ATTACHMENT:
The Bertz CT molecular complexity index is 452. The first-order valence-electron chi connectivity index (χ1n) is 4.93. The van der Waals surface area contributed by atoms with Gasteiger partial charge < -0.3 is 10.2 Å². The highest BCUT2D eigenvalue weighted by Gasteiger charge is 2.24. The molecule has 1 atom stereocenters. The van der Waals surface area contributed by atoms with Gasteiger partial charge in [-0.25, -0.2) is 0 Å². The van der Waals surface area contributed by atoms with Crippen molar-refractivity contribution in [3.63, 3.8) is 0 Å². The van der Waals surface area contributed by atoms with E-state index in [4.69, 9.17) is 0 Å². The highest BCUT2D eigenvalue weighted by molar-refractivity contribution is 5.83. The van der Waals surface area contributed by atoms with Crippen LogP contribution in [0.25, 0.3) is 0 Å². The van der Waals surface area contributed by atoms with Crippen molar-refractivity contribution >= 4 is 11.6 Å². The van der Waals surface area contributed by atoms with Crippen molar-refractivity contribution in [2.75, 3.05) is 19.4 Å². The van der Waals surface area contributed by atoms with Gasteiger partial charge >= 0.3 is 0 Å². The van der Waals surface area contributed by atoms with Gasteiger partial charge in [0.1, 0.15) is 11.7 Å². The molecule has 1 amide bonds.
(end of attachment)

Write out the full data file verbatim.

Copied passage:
The Bertz CT molecular complexity index is 452. The first-order valence-electron chi connectivity index (χ1n) is 4.93. The van der Waals surface area contributed by atoms with Gasteiger partial charge < -0.3 is 10.2 Å². The highest BCUT2D eigenvalue weighted by Gasteiger charge is 2.24. The molecule has 1 atom stereocenters. The van der Waals surface area contributed by atoms with Gasteiger partial charge in [-0.25, -0.2) is 0 Å². The van der Waals surface area contributed by atoms with Crippen molar-refractivity contribution in [3.63, 3.8) is 0 Å². The van der Waals surface area contributed by atoms with E-state index in [4.69, 9.17) is 0 Å². The highest BCUT2D eigenvalue weighted by molar-refractivity contribution is 5.83. The van der Waals surface area contributed by atoms with Crippen LogP contribution in [0.25, 0.3) is 0 Å². The van der Waals surface area contributed by atoms with Crippen molar-refractivity contribution >= 4 is 11.6 Å². The van der Waals surface area contributed by atoms with Crippen molar-refractivity contribution in [2.75, 3.05) is 19.4 Å². The van der Waals surface area contributed by atoms with Gasteiger partial charge >= 0.3 is 0 Å². The van der Waals surface area contributed by atoms with Gasteiger partial charge in [0.1, 0.15) is 11.7 Å². The molecule has 1 amide bonds.